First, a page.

#4- Elite League?: Another interesting question posed by the poll asked players if they believed the MLS could emerge as one of the world’s best leagues within 10 years.  Interestingly, 54% responded yes, showing a mix of optimism and (unfortunately), realism among players.  I’m not really sure what I expected the results of this question to be, but I find it intriguing that the outcome was so even.  It’s hard to define “one of the world’s best.”  Does that mean a top 5 league?  10?  Right now I feel like the MLS is a borderline top 10 league in the world, but one that has showed tremendous growth and potential in its short lifespan.  However, it is far from competing with the best leagues the sport has to offer.  There are a group of top leagues, which I would say includes the EPL, Bundesliga, Serie A, Liga BBVA, Ligue 1, and Primeira Liga which are on a different playing field when compared to the rest of the world.  To break into that group will take time, money, and league structure changes.  Currently, the only players coming to the MLS from Europe seem to be former great players nearing the end of their careers, such as Thierry Henry, David Beckham, and Kaka.  These players come primarily to be ambassadors of the game in the US.  However, for the MLS to compete internationally, they have to be able to keep the best North American players, as well as draw in top prospects from other continents.  The main item needed to do that is money, which I have already shown that the US is lacking in, at least comparably.  The MLS does not have a single name on Forbes’ list of the world’s 20 most valuable soccer clubs, and that will have to change in order to attract talent.
     #5- Playoffs: One of the MLS’ unique attributes is that unlike other soccer leagues around the world, it has adopted a playoff system similar to those present in the other “Big 4” sports.  This has been the subject of much debate and criticism, and while I advocated the end of this system, and have called it my least favorite playoffs of the major team sports here: http://toplevelsports.blogspot.com/2014/10/ranking-playoff-formats-of-big-5-sports.html, the MLS players seem to disagree with me, as shown by 66% of them approving of the system, while only 29% are opposed.  After more thought, I understand that the system must bring more excitement to the players, as while it may be clear just a couple months into the season who the top couple teams are, ten clubs get a chance at winning the title through the playoffs.  While other leagues have a similar kind of system through tournaments such as England’s FA Cup, the players clearly would like to see the playoffs continue.  Despite my personal feelings, I do concede that playoffs are great for advertising and drawing in new fans to the game, which ultimately can play a crucial part in the growth in popularity of the league.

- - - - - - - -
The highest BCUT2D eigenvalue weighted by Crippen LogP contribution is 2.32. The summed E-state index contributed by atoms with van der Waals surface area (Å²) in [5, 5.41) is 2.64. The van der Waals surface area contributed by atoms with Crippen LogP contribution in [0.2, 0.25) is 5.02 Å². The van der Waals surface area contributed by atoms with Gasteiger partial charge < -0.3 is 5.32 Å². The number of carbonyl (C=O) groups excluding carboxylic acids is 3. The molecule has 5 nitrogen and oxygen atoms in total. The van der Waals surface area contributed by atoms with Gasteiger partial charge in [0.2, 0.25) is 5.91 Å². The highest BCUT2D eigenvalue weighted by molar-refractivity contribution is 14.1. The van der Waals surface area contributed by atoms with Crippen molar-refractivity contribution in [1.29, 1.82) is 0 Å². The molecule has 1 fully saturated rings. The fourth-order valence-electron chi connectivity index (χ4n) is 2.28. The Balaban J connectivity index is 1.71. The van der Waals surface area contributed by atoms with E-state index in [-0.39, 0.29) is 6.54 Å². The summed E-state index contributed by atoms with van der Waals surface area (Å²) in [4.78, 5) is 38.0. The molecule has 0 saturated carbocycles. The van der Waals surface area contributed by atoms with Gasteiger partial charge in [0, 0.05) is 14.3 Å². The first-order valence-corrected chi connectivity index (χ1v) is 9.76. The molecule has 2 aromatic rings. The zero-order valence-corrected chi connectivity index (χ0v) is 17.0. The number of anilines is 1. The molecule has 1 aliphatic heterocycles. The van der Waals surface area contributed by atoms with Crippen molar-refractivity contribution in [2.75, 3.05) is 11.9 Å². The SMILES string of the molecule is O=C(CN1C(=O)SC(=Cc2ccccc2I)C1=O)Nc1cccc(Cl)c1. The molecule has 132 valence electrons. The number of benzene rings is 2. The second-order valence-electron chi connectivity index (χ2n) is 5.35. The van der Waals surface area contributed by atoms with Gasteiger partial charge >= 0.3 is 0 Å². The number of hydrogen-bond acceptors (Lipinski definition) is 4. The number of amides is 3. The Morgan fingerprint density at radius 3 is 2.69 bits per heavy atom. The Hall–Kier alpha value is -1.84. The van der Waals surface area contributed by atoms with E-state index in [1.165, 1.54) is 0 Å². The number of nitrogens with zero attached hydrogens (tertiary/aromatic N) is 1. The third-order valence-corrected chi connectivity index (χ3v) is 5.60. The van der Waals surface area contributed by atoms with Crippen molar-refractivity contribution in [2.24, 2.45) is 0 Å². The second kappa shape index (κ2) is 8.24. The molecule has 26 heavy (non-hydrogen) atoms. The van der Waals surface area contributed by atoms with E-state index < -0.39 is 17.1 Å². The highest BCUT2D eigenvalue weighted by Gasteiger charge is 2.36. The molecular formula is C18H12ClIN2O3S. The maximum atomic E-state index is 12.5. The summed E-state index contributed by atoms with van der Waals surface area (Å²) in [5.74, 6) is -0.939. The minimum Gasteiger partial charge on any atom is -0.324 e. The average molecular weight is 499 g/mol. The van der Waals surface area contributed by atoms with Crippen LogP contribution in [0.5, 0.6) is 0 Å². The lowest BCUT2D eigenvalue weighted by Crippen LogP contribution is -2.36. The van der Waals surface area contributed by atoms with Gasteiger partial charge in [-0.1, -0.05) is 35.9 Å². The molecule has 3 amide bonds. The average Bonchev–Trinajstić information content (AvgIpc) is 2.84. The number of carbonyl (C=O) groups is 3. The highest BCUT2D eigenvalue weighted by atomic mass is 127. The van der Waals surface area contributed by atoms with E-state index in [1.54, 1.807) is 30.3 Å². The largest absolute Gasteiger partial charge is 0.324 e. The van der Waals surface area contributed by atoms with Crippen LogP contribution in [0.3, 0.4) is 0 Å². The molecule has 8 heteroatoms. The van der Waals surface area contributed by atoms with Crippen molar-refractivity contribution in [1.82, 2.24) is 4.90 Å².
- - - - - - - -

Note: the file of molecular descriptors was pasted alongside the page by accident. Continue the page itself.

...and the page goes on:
#6- Match Fixing: When I scrolled down to this question, I immediately became nervous.  If after I laid out my position on match fixing so strongly in “Stop Saying Sports are Rigged by Referees!” (http://toplevelsports.blogspot.com/2014/06/stop-saying-sports-are-rigged-by.html), the poll came back with any result other than 100% of players not being involved in rigging, I would have been extremely infuriated and ultimately disappointed in the integrity of the game.  Luckily, no one responded that they had ever been approached by someone looking to fix a game.  While I’m not sure even in the anonymous poll that anyone would admit to having been approached, it is comforting because I believe in the accuracy in all of the other questions, so I feel there is a strong chance this one is accurate as well.
     Well, those are around half of the questions posed in the actual survey, so you can read the rest if you wish on ESPN here: http://www.espnfc.com/major-league-soccer/19/blog/post/2491873/mls-anonymous-player-poll-on-diving-relegation-promotion.  How do you feel about the state of the MLS as it reaches its 20th birthday?  Would you be interested in more reaction-type articles like this, where I give my opinions on surveys and studies done in the sports world?  As always, comments are both encouraged and appreciated.
     Thanks for reading,
     Connor